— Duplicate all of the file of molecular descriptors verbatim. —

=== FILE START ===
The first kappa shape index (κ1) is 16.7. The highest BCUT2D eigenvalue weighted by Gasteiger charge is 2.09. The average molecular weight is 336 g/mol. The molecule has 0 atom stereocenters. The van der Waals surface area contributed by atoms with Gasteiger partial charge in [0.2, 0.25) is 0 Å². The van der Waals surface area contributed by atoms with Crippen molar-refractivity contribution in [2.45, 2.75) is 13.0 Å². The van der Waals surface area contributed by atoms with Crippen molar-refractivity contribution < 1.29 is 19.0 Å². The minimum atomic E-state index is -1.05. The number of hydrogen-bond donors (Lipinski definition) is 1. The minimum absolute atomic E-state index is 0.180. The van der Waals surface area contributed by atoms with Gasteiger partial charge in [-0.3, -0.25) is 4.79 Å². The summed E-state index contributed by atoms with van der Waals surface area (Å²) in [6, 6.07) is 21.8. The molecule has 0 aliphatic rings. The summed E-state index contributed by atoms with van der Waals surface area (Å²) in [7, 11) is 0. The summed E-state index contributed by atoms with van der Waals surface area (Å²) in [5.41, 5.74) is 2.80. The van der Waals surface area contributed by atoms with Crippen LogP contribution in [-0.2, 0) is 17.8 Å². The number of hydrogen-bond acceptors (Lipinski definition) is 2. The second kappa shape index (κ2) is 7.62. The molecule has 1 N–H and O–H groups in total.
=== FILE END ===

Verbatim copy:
The first kappa shape index (κ1) is 16.7. The highest BCUT2D eigenvalue weighted by Gasteiger charge is 2.09. The average molecular weight is 336 g/mol. The molecule has 0 atom stereocenters. The van der Waals surface area contributed by atoms with Gasteiger partial charge in [0.2, 0.25) is 0 Å². The van der Waals surface area contributed by atoms with Crippen molar-refractivity contribution in [2.45, 2.75) is 13.0 Å². The van der Waals surface area contributed by atoms with Crippen molar-refractivity contribution < 1.29 is 19.0 Å². The minimum atomic E-state index is -1.05. The number of hydrogen-bond donors (Lipinski definition) is 1. The minimum absolute atomic E-state index is 0.180. The van der Waals surface area contributed by atoms with Gasteiger partial charge in [-0.3, -0.25) is 4.79 Å². The summed E-state index contributed by atoms with van der Waals surface area (Å²) in [6, 6.07) is 21.8. The molecule has 0 aliphatic rings. The summed E-state index contributed by atoms with van der Waals surface area (Å²) in [7, 11) is 0. The summed E-state index contributed by atoms with van der Waals surface area (Å²) in [5.41, 5.74) is 2.80. The van der Waals surface area contributed by atoms with Crippen LogP contribution in [-0.2, 0) is 17.8 Å². The number of hydrogen-bond acceptors (Lipinski definition) is 2. The second kappa shape index (κ2) is 7.62. The molecule has 1 N–H and O–H groups in total.